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Ontology (PowerPoint)

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					Intelligent Systems

     Ontology
                 Ontology
• An ontology is an organisation of objects
  (individuals) into a class structure. It
  consists of three elements:

  – The individuals (objects or concepts)

  – Grouping of individuals into a class hierarchy

  – Properties associated with individuals/classes
         Individuals (objects)
• Objects or individuals (the term used in
  OWL) are the instances that form the
  bottom layer of the ontology;
• Examples include specific persons e.g.
  John, Ahmed, Mary, Fatma etc.
• It also include specific towns or cities e.g.
  Bolton, Manchester, Alexandria etc.
• And specific organisations e.g. Bolton
  University, British Aerospace etc.
         Classes (concepts)
• Such objects (individuals) belong to classes
  (concepts) e.g. persons, towns etc.
• Classes relate to one another in a
  hierarchical structure i.e. each class is
  either a subclass to something above it or is
  a superclass to something below it. This is
  referred to as subsumption.
• The topmost superclass is called „Thing‟
                 Classes
• The topmost superclass is called „Thing‟
• Sometimes subclasses and superclasses
  are referred to as child classes or parent
  classes respectively.
• In this sense, two classes being children to
  the same parent class are referred to as
  „sibling classes‟.
                      Classes
• A class hierarchy is also referred to as a
  taxonomy

• Naming conventions

   – the first character in a class name to be upper case


   – compound names should have no spaces, but start
     each name with an upper case character.
                   Classes
• Thinking of classes as sets of objects, they
  can either

  – overlap, referred to as intersection

  – Be clear of each other, referred to as disjoint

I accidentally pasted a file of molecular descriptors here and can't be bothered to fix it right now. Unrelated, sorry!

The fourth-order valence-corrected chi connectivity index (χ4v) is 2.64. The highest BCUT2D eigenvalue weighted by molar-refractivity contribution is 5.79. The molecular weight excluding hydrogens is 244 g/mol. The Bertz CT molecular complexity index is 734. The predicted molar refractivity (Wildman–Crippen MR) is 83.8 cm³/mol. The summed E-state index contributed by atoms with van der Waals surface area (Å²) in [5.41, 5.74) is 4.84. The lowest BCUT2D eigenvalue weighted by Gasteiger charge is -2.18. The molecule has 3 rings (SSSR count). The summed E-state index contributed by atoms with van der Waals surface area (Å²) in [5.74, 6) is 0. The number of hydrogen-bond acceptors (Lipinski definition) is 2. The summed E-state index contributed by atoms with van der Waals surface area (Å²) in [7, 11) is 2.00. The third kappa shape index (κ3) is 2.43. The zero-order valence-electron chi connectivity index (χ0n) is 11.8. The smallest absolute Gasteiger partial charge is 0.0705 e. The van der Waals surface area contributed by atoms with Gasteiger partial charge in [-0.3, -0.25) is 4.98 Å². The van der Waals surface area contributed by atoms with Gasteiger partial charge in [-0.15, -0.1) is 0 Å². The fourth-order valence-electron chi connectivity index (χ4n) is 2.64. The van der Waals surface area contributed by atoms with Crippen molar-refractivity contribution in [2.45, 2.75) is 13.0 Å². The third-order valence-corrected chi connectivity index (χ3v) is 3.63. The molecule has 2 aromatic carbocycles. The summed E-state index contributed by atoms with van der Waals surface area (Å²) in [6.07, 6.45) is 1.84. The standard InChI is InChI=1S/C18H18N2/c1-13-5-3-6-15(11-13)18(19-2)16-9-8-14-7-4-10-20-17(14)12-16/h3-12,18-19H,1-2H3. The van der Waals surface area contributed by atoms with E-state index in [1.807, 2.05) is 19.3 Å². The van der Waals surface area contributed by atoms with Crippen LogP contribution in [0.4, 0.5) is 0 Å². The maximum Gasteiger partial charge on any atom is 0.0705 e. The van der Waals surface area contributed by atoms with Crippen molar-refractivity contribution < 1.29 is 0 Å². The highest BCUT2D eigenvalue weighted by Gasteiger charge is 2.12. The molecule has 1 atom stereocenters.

– Or complete subsumption which would turn
    them into a subclass-superclass
    Properties (Relationships)

• Properties are indications of the identity
  and features of the class or object
  revealed through establishing a
  relationship between the respective
  individual or class and another individual
  or class or data item.
    Properties (Relationships)
• These are of three types:

  – Object properties

  – Data properties

  – Annotation properties
     Properties (Relationships)
• Object properties: connect objects to other
  objects e.g.
            John <hasMother> Jane

• Data properties: connect objects to some data-
  value e.g.
           John <hasAge> 25years

• Annotation properties: connect objects to some
  data string e.g.
            John <hasGraduated> “Bolton Uni”
    Properties (Relationships)
• Object properties can have:

  – Sub-property

  – Sibling-property

  – Inverse property
    Properties (Relationships)
Object properties can also have the
 following seven characteristics:
  – Functional property
  – Inverse functional property
  – Transitive property
  – Symmetric property
  – Anti-symmetric property
  – Reflexive property
  – Irreflexive property
    Properties (Relationships)
• Properties are identified by the domain
  through which they initiate and the range
  to which they connect

• Consider the relation:
          Ahmed <hasTeacher> Ali
and Ahmed is student while Ali is a teacher,
  then [Student] is the domain while
  [Teacher] is the range.
    Properties (Relationships)
• Properties are identified by the domain
  through which they initiate and the range
  to which they connect

• Consider the relation:
          Ahmed <hasTeacher> Ali
and Ahmed is student while Ali is a teacher,
  then [Student] is the domain while
  [Teacher] is the range.
    Properties (Relationships)

• A restriction describes a class of
  individuals based on the relationships that
  members of the class participate in. In
  other words a restriction is a kind of class,
  in the same way that a named class is a
  kind of class.
    Properties (Relationships)
• Types of restrictions:

  – Quantifier restrictions
     • Existential restrictions
     • Universal restrictions


  – Cardinality restrictions
  – hasValue restrictions
    Properties (Relationships)
Based on the properties associated with
  classes, two types of classes can be
  identified:
• Asserted classes: these are the named
  classes defined by the user;

• Inferred classes: these are the
  anonymous classes defined by properties
  and inferred by the reasonser
             The reasoner
• The reasoner checks for the consistency
  of the class hierarchy.

• To do this, a fictitious subclass is added as
  being child of two disjoint classes.

• Such a class is called probe class
   Primitive & defined classes
• A class that only has necessary
  conditions is known as a Primitive Class.
• A class that has at least one set of
  necessary and sufficient conditions is
  known as a Defined Class.
• Necessary conditions are simply called
  Superclasses in Prot´eg´e 4. Necessary
  and sufficient condition are called
  Equivalent classes.